religious right hide their light under a bushel on the national stage.
Frank Rich devoted his Memorial weekend column to smacking Barack Obama for going mute on the big equal rights issue of his presidency. The promised repeal of Don’t Ask, Don’t Tell has vanished down the rabbit hole, and as a succession of states has legalized same-sex marriage, nary a peep has issued from the White House. I even suspect that Hillary Clinton’s decision to provide all domestic partners (same-sex and otherwise) of State Department employees with the same benefits as married ones was made now in order to protect the administration from getting embroiled in a congressional fight on the issue. Last week Rep. Harold Berman dropped plans to push legislation doing the same after learning that Clinton would act.”This is a civil rights moment,” Freedom to Marry’s Evan Wolfson told Rich, “and Obama has not yet risen to it.” No doubt, the cause of gay rights has taken a back seat to the fierce urgency of rescuing the economy and getting health care passed.
Obama made his pitch for common ground at Notre Dame today:So let us work together to reduce the number of women seeking
abortions, let’s reduce unintended pregnancies. (Applause.) Let’s make
adoption more available. (Applause.) Let’s provide care and support for
women who do carry their children to term. (Applause.) Let’s honor the
conscience of those who disagree with abortion, and draft a sensible
conscience clause, and make sure that all of our health care policies
are grounded not only in sound science, but also in clear ethics, as
well as respect for the equality of women.” Those are things we can do.
Yesterday Rome spoke on The 100 Days and found that they were…not as bad as feared. According to the front-page story in L’Osservatore Romano, President Obama has operated with laudable caution, including on matters of ethics and morals. Notably, the pope’s paper found reason to praise the administration’s proposed guidelines for funding stem cell research and applauded the re-introduction in Congress of the Pregnant Women Support Act. The latter, as Tom Reese points out, is a “common ground” undertaking that has received the active lobbying support of Philadelphia’s archbishop, Cardinal Justin Rigali, chairman of the USCCB’s Committee on Pro-Life Activities and certified Big Dog In The Church. In the face of the anti-Notre Dame campaign of conservative Catholic activists, this looks very much like push-back.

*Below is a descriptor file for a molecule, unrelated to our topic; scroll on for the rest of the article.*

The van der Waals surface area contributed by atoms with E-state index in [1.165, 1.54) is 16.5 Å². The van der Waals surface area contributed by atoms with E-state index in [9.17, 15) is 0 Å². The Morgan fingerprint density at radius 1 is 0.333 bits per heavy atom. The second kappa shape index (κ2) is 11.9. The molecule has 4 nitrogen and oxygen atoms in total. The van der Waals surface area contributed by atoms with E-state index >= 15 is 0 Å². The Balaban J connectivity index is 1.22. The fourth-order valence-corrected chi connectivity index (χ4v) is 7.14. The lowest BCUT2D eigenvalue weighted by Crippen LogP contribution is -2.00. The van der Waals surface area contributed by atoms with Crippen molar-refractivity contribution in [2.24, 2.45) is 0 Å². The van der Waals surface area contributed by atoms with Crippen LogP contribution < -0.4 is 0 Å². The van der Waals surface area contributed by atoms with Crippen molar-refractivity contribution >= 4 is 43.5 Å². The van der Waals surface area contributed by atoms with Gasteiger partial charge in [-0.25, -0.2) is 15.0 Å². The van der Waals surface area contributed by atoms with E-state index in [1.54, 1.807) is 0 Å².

My 16-year-old son Isaac believes that if Bill Clinton was the first black president, then Barack Obama is the first Jewish president. Is there anything more to this than Obama’s being the first president to host a seder in the White House? Clinton seemed to merit his distinction by a certain elective affinity with blacks. Certainly he was wildly popular among them. Obama did just fine among Jews last November, but hardly on the same scale.